My pain became worse as I closed in and, with one last effort, lunged for his legs and tackled him. His head slammed down hard on the sidewalk and I could see blood flow from his face as he squirmed desperately to escape my grasp. I reached for his belt, raised myself up and fell on top of him as I grabbed for my handcuffs. I suddenly became aware of a man grabbing the thief and holding him down for me. I thanked him as I felt the pain in my back and hip increase.
"Do you know who's yard that is?" the helpful neighbour asked with a smirk. "That's your chief's house – Jack Marks; he is away on holidays in Florida." The irony of this would be magnified over the coming years.
I was diagnosed with a permanent disability and the future of my career was in doubt. Freedom of movement without excessive pain was to become a life-long limitation.
The Toronto Police medical bureau bogged me down with paperwork, reporting processes and medical tests over the next year. It first disallowed my claim; after considerable arguments in my favour from doctors and specialists, it then handed the case over to the provincial compensation system. Alarmed by an aggressive, adversarial compensation system, I felt my financial security was in peril. The future needs of my wife, two young children and myself were now at the whim and pleasure of the chief and police services board. The car thief got two years less a day but I got life.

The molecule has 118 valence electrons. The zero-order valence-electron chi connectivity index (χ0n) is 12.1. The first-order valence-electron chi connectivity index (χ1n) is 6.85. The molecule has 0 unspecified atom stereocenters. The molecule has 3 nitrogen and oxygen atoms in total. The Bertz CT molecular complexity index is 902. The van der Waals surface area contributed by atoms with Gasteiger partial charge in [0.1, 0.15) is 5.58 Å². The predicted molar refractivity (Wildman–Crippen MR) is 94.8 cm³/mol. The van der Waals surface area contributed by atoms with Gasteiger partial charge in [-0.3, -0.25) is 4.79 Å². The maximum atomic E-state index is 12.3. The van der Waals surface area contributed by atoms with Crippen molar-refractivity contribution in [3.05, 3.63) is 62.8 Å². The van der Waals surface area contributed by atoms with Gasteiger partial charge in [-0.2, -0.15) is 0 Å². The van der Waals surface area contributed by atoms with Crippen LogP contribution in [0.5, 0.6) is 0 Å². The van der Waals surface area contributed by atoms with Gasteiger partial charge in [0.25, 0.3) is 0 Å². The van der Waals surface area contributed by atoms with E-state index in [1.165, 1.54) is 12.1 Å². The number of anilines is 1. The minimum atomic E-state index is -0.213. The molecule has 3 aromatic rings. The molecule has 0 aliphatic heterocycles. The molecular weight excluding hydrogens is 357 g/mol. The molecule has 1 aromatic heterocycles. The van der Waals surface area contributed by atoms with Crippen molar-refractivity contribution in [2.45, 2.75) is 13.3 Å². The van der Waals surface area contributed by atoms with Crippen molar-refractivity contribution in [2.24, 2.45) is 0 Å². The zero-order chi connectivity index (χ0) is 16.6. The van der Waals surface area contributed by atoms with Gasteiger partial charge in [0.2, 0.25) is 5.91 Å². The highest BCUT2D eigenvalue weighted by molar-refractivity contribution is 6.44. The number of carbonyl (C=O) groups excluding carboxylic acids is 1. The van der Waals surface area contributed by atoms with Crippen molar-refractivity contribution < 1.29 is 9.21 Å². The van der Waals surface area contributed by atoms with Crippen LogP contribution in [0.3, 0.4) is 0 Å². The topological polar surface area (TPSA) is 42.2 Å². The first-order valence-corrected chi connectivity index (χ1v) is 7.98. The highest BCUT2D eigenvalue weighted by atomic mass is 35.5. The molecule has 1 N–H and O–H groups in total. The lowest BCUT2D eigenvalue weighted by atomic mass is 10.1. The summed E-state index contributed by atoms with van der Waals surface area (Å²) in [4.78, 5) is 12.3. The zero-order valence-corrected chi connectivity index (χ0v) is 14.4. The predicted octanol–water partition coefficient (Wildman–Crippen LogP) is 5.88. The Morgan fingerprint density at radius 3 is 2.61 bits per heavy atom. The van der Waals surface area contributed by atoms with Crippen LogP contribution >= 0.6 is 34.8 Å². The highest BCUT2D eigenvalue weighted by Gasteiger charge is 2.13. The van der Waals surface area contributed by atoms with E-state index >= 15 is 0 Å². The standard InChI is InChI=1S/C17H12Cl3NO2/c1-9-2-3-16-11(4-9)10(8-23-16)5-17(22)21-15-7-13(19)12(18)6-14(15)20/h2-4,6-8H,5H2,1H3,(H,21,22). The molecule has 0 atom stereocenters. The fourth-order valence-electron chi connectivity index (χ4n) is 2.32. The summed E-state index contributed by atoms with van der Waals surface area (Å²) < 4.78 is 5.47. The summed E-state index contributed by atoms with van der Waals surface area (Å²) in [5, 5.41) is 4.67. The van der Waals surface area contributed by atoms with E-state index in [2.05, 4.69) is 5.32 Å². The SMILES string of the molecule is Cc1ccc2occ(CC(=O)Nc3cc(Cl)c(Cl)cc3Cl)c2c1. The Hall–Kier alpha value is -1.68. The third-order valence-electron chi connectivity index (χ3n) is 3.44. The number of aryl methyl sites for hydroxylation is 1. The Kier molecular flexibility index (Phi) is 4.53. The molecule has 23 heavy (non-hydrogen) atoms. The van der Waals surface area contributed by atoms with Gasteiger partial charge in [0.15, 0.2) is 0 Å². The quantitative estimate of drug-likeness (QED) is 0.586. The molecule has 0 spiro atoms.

Retirement was suddenly a clear and present reality and if I had any ideas about another career, they had to be kicked into high gear – there was no time to lose. Thus was the genesis of Blue Line Magazine.
It was initially only a dream and began as a hobby just to see if it could work. I was pleasantly surprised to find that it actually could and consulted with a few confidants within the department about applying for secondary employment. My most trusted adviser, S/Supt Mike Coulis, advised me to say nothing to anyone and simply begin publishing. I didn't understand why but knew he was in the know. Over the next several years, unbeknownst to me, his hand quietly and anonymously supported me.
My biggest asset was Mary, my wife of 13 years, biggest ally and strongest supporter. There was no better business partner. An energetic self starter, she was well educated and had an extremely well developed business acumen. Shear energy and drive brought her through three university degrees, ten years of teaching, a decade as a retail merchant and a loving mother of our two daughters.